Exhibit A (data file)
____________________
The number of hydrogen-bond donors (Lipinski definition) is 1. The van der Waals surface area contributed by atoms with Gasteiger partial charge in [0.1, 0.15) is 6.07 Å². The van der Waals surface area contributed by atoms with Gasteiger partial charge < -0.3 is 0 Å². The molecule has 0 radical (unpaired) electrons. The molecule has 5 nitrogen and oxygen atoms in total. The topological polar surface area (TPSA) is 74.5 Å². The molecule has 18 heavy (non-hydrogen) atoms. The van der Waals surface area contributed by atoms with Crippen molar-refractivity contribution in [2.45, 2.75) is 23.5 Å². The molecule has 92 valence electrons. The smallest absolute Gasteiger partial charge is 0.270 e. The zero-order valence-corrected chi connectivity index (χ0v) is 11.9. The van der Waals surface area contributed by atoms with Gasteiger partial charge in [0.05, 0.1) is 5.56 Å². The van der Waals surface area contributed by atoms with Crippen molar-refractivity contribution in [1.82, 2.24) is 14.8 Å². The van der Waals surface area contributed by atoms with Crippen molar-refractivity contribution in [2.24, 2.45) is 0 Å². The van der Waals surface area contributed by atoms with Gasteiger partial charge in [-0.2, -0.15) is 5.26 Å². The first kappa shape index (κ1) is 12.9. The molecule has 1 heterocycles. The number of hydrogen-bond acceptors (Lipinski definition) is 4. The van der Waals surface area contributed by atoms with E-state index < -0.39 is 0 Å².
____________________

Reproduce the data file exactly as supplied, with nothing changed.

The number of hydrogen-bond donors (Lipinski definition) is 1. The van der Waals surface area contributed by atoms with Gasteiger partial charge in [0.1, 0.15) is 6.07 Å². The van der Waals surface area contributed by atoms with Gasteiger partial charge < -0.3 is 0 Å². The molecule has 0 radical (unpaired) electrons. The molecule has 5 nitrogen and oxygen atoms in total. The topological polar surface area (TPSA) is 74.5 Å². The molecule has 18 heavy (non-hydrogen) atoms. The van der Waals surface area contributed by atoms with Crippen molar-refractivity contribution in [2.45, 2.75) is 23.5 Å². The molecule has 92 valence electrons. The smallest absolute Gasteiger partial charge is 0.270 e. The zero-order valence-corrected chi connectivity index (χ0v) is 11.9. The van der Waals surface area contributed by atoms with Gasteiger partial charge in [0.05, 0.1) is 5.56 Å². The van der Waals surface area contributed by atoms with Crippen molar-refractivity contribution in [1.82, 2.24) is 14.8 Å². The van der Waals surface area contributed by atoms with Crippen molar-refractivity contribution in [2.24, 2.45) is 0 Å². The van der Waals surface area contributed by atoms with Gasteiger partial charge in [-0.2, -0.15) is 5.26 Å². The first kappa shape index (κ1) is 12.9. The molecule has 1 heterocycles. The number of hydrogen-bond acceptors (Lipinski definition) is 4. The van der Waals surface area contributed by atoms with E-state index < -0.39 is 0 Å².